Recently I was invited to participate as a mentor for the NABS West Speed Mentoring event, where I had the opportunity to mentor and share advice with some bright local college students in the marketing & sales field.
Talking to them brought back memories of what it was like to be in my twenties, just starting out in my career. Knowing what I know now, it inspired me to list out the tidbits of knowledge that I would impart if I had a chance to talk to the younger version of me.
It’s a bit of soul-bearing, but hopefully it can help you too.
1. Don’t fret over missed opportunities. You may have just dodged a bullet.
I was once headhunted and interviewed by a very well known and highly sought after tech company. I’d been idolizing the company and it’s founder for years, ever since the company was established. After a very challenging series of interviews, I realized the company wasn’t the best fit for me and I decided to pull myself out of contention. I was quite disappointed for several months that I couldn’t make it work out. But now that I reflect on it, it would have been a disastrous career move. Insiders had shared that I was likely better off. Subsequent roles ended up being a much better fit.
2. Failure can be a good thing. You’ll learn more from your failures than your successes.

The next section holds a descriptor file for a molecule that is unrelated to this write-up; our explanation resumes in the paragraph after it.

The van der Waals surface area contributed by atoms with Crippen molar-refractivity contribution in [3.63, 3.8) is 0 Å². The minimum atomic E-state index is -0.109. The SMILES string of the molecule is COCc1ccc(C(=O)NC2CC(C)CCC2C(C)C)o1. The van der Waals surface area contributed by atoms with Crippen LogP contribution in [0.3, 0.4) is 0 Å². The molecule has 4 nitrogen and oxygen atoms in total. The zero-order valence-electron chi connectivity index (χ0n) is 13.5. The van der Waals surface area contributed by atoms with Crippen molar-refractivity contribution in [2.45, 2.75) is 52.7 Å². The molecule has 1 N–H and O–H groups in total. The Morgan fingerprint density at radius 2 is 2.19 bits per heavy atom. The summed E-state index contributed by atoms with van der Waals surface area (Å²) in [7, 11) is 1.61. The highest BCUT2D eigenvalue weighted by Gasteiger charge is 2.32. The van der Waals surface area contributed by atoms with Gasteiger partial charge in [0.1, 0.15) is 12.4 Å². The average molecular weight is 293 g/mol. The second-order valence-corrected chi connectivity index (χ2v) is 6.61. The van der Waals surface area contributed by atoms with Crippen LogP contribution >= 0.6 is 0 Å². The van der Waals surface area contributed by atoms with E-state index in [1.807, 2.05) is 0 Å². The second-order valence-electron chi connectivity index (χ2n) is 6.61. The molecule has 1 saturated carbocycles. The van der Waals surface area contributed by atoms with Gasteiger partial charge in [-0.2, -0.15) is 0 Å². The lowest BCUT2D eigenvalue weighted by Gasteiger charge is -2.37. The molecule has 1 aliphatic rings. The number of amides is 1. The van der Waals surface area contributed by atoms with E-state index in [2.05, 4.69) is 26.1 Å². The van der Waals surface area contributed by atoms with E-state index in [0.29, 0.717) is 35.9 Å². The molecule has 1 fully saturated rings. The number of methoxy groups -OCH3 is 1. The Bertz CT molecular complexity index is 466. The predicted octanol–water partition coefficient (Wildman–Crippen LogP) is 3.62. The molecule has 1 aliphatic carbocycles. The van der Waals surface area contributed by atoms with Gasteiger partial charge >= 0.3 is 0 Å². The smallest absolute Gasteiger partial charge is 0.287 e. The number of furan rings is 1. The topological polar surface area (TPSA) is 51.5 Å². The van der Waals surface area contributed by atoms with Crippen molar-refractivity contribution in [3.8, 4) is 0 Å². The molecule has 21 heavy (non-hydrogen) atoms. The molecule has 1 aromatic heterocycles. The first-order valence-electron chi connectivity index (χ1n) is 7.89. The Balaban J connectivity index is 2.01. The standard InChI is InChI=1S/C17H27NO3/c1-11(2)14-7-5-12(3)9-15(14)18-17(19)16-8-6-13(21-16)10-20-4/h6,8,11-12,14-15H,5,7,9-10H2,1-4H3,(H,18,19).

I once started a small ecommerce company here in Canada that was ahead of its time. This was before Shopify; I hand-coded the entire site in Notepad. There were only a handful of ecommerce merchant account providers. Google AdWords was just getting started and Google Analytics wasn’t even invented yet. I had many successes, like getting the company featured in a national newspaper and several mainstream magazines. I learned the ropes of digital marketing & advertising (with my own money!). But in the end it was a spectacular failure. Hard to maintain profit margins when shipping a package across Canada cost $50. (Damn you Canada Post!). When I look back at that time though, it wasn’t a waste. the experience and knowledge I gained during that period opened many more opportunities later in my career and allowed me to attain progressive roles.
3. (Lastly) Be careful about what you’re good at. What you’re good at & what you love to do aren’t always the same thing.
Early in my career I had established myself as being a pretty good project manager. As such I was rewarded with project management roles and opportunities by my employer. (Makes sense right?) But the kicker was that although I was good at my job, it wasn’t my preferred field. In the end I had to pivot and convince employers that I was more than a project manager and that I could contribute in other (more personally fulfilling) ways.
Much luck to you in your career path!